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March 13, 2020

How can our research findings help farmers?

A farmer irrigating crops, Mankessim irrigation scheme project

The RECIRCULATE project, work package 3, is developing eco-innovative technologies for optimizing water usage in food production, but how can we ensure the potential benefits are realised by the communities for which they’re intended?

Water is a basic necessity for plant growth and its availability is fundamental to food production.  Irrigation scheduling plays an important role in managing water stress in plants to maximize profitability. Irrigation scheduling is the process of determining how much water (quantity) and when (time) to irrigate. The fundamental purpose of irrigation scheduling is to supply adequate water to fully wet the plant’s root zone while curtailing over-irrigating and allowing the soil to dry out during irrigation interval, to enable soil aeration and encourage root development. The negative effect of over-irrigation includes water loss, increased cost through energy use for pumping, leaching of soil nutrients, increase in the susceptibility of crops to certain diseases, promotion of weed growth, etc..

As part of the community engagement activities under WP3, on 27th–28th February 2020 the CSIR IIR partners in RECIRCULATE undertook social research in Okyereko and Mankessim in the Coastal savanna vegetation belt of the Central Region of Ghana. This social research focused on the commercial potential of irrigation scheduling in Ghana.

<: CSIR-IIR Research team with Opinion leaders, Farmer association executives, Irrigation scheme project manager and farmers at Okyereko Irrigation Scheme
CSIR-IIR Research team with opinion leaders, farmer association executives, irrigation scheme project manager and farmers at Okyereko Irrigation Scheme

The social research enabled the research team to identify factors that influence farmers’ adoption of technology and willingness to pay for water, as well as farmers’ knowledge on deficit irrigation and irrigation scheduling. This vital information will help answer the question of whether small-holder agriculture can benefit from new approaches to irrigation based on an understanding of crop biology and access to new technologies?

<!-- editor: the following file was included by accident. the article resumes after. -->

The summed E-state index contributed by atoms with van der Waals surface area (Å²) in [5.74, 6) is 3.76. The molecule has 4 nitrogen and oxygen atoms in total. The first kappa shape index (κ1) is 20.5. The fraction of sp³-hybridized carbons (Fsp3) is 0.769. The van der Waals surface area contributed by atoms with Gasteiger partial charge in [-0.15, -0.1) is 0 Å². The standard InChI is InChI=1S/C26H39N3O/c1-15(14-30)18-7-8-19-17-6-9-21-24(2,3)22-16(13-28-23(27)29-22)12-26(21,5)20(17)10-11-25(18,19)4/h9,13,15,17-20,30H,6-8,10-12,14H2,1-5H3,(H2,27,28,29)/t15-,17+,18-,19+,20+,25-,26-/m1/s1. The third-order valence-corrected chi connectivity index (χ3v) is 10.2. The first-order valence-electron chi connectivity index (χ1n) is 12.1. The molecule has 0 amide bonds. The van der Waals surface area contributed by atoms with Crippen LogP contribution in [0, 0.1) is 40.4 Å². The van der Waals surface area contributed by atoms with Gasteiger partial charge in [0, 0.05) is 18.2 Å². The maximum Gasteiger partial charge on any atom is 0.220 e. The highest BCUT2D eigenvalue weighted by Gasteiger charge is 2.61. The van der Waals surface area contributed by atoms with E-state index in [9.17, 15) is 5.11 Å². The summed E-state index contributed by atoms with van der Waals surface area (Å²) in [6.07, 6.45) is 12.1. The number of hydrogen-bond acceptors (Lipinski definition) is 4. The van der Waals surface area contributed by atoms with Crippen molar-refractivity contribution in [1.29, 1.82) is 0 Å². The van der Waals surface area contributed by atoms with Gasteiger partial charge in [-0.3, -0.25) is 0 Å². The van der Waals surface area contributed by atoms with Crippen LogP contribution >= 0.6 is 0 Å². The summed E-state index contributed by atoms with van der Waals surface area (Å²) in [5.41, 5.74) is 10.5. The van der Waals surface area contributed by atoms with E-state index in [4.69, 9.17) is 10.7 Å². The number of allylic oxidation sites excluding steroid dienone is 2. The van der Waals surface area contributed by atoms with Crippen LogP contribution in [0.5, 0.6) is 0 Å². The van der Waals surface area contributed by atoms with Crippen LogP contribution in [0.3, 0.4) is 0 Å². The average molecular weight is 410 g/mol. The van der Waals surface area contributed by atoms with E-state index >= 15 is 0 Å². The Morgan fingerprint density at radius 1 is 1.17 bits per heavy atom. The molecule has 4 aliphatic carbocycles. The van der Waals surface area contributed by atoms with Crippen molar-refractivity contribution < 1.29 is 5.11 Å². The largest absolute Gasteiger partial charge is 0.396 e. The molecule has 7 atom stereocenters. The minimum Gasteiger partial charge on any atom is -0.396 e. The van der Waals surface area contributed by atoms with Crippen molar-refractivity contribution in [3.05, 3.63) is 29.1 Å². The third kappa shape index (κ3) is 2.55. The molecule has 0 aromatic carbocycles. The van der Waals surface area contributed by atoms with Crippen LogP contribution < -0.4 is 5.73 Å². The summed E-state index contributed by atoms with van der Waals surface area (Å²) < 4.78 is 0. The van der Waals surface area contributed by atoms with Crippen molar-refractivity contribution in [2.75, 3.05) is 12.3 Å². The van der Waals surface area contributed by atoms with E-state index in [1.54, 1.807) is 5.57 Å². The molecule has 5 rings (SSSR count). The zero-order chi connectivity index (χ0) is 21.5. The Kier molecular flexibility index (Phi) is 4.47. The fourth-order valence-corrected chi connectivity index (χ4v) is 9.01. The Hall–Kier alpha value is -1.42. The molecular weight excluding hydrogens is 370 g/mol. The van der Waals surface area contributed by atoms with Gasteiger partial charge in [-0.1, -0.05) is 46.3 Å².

130 farmers cultivating between (0.5 – 4 acres) of rice, tomato, okra, pepper, etc. were engaged over the two days through a participatory roundtable discussion with the irrigation scheme project manager, farmer association members and opinion leaders as well as selected interviews with individual farmers. This engagement provided the research team with an opportunity to understand and reflect on the socio-cultural differences as well as knowledge exchange with regards to irrigation practices.

A section of farmers at the Okyereko Irrigation Scheme
A section of farmers at the Okyereko Irrigation Scheme

4 Participatory roundtable discussion with the irrigation scheme project manager, farmer association members together with CSIR-IIR Research team at Mankessim irrigation scheme
Participatory roundtable discussion with the irrigation scheme project manager, farmer association members together with CSIR-IIR Research team at Mankessim irrigation scheme

5 Selected interviews with individual farmers at Baifikrom, a community within the catchment area of Mankessim irrigation scheme
Selected interviews with individual farmers at Baifikrom, a community within the catchment area of Mankessim irrigation scheme

The 3 member research team comprised of Mr Japhet Otchere Gyamfi (Public Relations Officer of IIR), Mrs Anna Monney Hammond (RECIRCULATE project administrator, Ghana) and Mr Gilbert Osei (RECIRCULATE project scientist, commercial potential of irrigation scheduling in Ghana).

6 CSIR-IIR research team interacting with farmers at the Mankessim irrigation scheme
CSIR-IIR research team interacting with farmers at the Mankessim irrigation scheme

The following insights emerged from the engagement and interviews of farmers

  1. Although electronic media is a channel through which farmers get information, the main channels for agricultural knowledge transfer are extension agents and farmer groups/field days. Group learning is the major route through which farmers adopt agricultural practices
  2. Farmers were willing to pay for a new technology in irrigation, factors most crucial to technology adoption were economic justification, extension help/direction, Government assistance, fits with current practices and local knowledgeable farmers. Farmers were willing to pay for an improved irrigation system if it would increase economic returns.
  3. Farmers lack knowledge of deficit irrigation and its potential benefits; however, they were willing to learn and adopt it.
  4. Farmers have knowledge of irrigation scheduling, however, there is a gap between knowledge and its practice. Fellow farmers were the main source of information on irrigation scheduling. Irrigation scheduling technologies characteristics that were of most importance to the farmers included accuracy and reliability of data, easiness of implementation within farming system, the complexity of technology and affordability (initial cost).
Gilbert Osei Gilbert Osei is versatile researcher with interest in deficit irrigation, drip irrigation, pitcher irrigation and irrigation water quality. He holds a first degree in General Agriculture and a MPhil degree in Irrigation technology. He is currently a doctoral fellow at the Department of Agricultural Engineering, University of Cape Coast, Ghana pursuing a PhD in Irrigation technology and Management.

 

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